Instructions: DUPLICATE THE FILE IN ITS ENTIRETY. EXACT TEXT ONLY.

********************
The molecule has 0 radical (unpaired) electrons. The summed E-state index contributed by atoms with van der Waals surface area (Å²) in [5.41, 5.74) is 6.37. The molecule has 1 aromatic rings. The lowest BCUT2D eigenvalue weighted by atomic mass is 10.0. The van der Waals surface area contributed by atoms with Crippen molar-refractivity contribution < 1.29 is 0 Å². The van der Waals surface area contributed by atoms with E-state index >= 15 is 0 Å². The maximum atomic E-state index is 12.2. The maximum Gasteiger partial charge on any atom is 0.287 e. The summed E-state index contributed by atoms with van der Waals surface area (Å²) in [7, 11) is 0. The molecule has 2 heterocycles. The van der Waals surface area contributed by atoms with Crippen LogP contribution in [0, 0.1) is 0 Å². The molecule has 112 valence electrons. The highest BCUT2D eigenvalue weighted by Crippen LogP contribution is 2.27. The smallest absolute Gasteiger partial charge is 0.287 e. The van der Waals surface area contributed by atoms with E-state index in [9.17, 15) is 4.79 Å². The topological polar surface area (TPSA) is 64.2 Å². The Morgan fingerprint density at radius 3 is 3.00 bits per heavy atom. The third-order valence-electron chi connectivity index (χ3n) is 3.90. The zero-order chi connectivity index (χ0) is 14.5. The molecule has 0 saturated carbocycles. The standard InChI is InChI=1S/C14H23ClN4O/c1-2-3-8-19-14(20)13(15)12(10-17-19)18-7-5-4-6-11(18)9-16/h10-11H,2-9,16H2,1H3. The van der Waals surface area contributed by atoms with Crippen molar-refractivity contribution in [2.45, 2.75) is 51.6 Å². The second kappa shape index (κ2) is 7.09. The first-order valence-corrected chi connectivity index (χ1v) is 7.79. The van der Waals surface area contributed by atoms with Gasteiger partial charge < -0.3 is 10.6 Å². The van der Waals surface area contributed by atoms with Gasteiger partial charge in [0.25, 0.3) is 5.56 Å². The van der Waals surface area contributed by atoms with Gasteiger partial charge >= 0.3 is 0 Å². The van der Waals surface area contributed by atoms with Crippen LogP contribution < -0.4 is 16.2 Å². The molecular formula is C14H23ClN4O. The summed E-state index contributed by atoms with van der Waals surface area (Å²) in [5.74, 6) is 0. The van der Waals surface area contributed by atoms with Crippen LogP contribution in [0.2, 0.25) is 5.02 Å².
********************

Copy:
The molecule has 0 radical (unpaired) electrons. The summed E-state index contributed by atoms with van der Waals surface area (Å²) in [5.41, 5.74) is 6.37. The molecule has 1 aromatic rings. The lowest BCUT2D eigenvalue weighted by atomic mass is 10.0. The van der Waals surface area contributed by atoms with Crippen molar-refractivity contribution < 1.29 is 0 Å². The van der Waals surface area contributed by atoms with E-state index >= 15 is 0 Å². The maximum atomic E-state index is 12.2. The maximum Gasteiger partial charge on any atom is 0.287 e. The summed E-state index contributed by atoms with van der Waals surface area (Å²) in [7, 11) is 0. The molecule has 2 heterocycles. The van der Waals surface area contributed by atoms with Crippen LogP contribution in [0, 0.1) is 0 Å². The molecule has 112 valence electrons. The highest BCUT2D eigenvalue weighted by Crippen LogP contribution is 2.27. The smallest absolute Gasteiger partial charge is 0.287 e. The van der Waals surface area contributed by atoms with E-state index in [9.17, 15) is 4.79 Å². The topological polar surface area (TPSA) is 64.2 Å². The Morgan fingerprint density at radius 3 is 3.00 bits per heavy atom. The third-order valence-electron chi connectivity index (χ3n) is 3.90. The zero-order chi connectivity index (χ0) is 14.5. The molecule has 0 saturated carbocycles. The standard InChI is InChI=1S/C14H23ClN4O/c1-2-3-8-19-14(20)13(15)12(10-17-19)18-7-5-4-6-11(18)9-16/h10-11H,2-9,16H2,1H3. The van der Waals surface area contributed by atoms with Crippen molar-refractivity contribution in [2.45, 2.75) is 51.6 Å². The second kappa shape index (κ2) is 7.09. The first-order valence-corrected chi connectivity index (χ1v) is 7.79. The van der Waals surface area contributed by atoms with Gasteiger partial charge < -0.3 is 10.6 Å². The van der Waals surface area contributed by atoms with Gasteiger partial charge in [0.25, 0.3) is 5.56 Å². The van der Waals surface area contributed by atoms with Gasteiger partial charge >= 0.3 is 0 Å². The van der Waals surface area contributed by atoms with Crippen LogP contribution < -0.4 is 16.2 Å². The molecular formula is C14H23ClN4O. The summed E-state index contributed by atoms with van der Waals surface area (Å²) in [5.74, 6) is 0. The van der Waals surface area contributed by atoms with Crippen LogP contribution in [0.2, 0.25) is 5.02 Å².